The Beginning of the End of a Criminal’s Career

RMlogo The Beginning and the End of a Criminal's Career

The technical legal term for what I did is “B&E,” which does not mean the beginning of the end, though it could be. In a spiritual sense, it was the beginning of the end, for which I will always praise God. But in the legal world, it means breaking and entering. It’s when a criminal wants something so much that he breaks into a place to steal it.

Only Dopes Do Dope

I had a drug business during my high school days. Robby, the oldest brother, supplied me with marijuana, and I would sell it for him. I never made a profit, or you could say that all my profit went up in smoke. I had a specially made jacket where I sewed several pockets on the inside. Each hidden pocket had different “brands” and sizes of marijuana so our customers could choose what they wanted, e.g., Columbian, Acapulco Gold. They would line up in the restroom between classes to shop.

As my little business grew, I needed some scales to weigh the marijuana. Someone suggested that the “Thomas boys” could break into our local high school. The science department had quite a few scales. I am not sure who concocted this brain-dumb idea, but Gary and Dwayne were on board, so we made a plan.

Part of our motivation was a business decision. But, honestly, it’s what we did; it’s who we were. I started stealing when I was 12 years old. I was 15 when we decided to break into the high school. Like Bonnie and Clyde, the shelf-life of a thief is usually short. During this disturbing season in my life, we broke into two church buildings and stole things from various local stores and malls.

Let the thief no longer steal, but rather let him labor, doing honest work with his own hands, so that he may have something to share with anyone in need (Ephesians 4:28).

Sodas and Cigars

The first store I remember ripping off was a “mom and pop,” called J. L. Austins. It was a local hardware, food store on Main Street in Wingate, NC. We would enter through the back door, which had an unlocked screen during the day. We crawled in on our hands and knees like cats, maneuvered to the soda box, and took what we wanted. Then crawled back out to enjoy our haul.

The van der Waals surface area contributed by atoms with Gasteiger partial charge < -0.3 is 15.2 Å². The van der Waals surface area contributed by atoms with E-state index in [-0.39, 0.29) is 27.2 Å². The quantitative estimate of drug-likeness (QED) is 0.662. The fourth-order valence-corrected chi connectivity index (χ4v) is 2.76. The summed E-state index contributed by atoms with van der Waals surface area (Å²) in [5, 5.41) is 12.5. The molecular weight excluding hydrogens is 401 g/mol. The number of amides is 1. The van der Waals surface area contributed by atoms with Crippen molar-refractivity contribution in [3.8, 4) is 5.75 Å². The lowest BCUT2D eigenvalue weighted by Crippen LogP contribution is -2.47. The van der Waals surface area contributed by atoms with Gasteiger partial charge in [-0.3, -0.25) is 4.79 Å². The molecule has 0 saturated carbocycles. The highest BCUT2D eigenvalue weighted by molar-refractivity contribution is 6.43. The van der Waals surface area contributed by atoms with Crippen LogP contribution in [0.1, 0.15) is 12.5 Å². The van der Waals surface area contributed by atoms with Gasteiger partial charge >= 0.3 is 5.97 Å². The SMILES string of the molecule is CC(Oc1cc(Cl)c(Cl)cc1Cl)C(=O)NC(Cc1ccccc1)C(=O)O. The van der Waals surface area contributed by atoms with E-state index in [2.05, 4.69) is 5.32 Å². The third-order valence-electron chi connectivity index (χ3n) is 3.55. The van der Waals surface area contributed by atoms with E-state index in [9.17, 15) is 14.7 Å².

The last time we broke into Austins was the day we were training my friend, Joe Woodson. Joe was a bit green but eager. We had crawled in, ducking from the sight-lines of the front counter. Joe was following us, but rather than crawling, he walked in standing up. He then let the door slam behind him. It made a loud noise; we were startled at his blunder, as all the “cats” rotated their heads and stared at him wide-eyed. Someone from the front realized what was going on and hollered in our direction. That was the end of our hardware store escapades.

Another short season, I stole cherry blend cigars from a local one-person gas station on Highway 74. Joe and I would go into the woods to smoke. We did this the entire summer. That fall, we went out for the midget league football team. The coach had us running laps around the Wingate Elementary School baseball field as part of our drills. Joe and I finished dead last. We could not breathe.

Those practices ended my cigar smoking days.

The End of My Crime Days

We continued our life of crime up to that fateful high school break-in. We would have gotten away with what we did, but the law was suspicious of some things they thought our older brothers were doing. They were on their trail, looking for their secret hideout.

Their trail led to one of our grandmother’s out-buildings where they found our stash from the high school. How ironic: they were looking for their stuff and found ours. I do not know if they ever found what they were looking for from my brothers, but what the police weren’t looking for, they found, and it was a significant turning point in my life.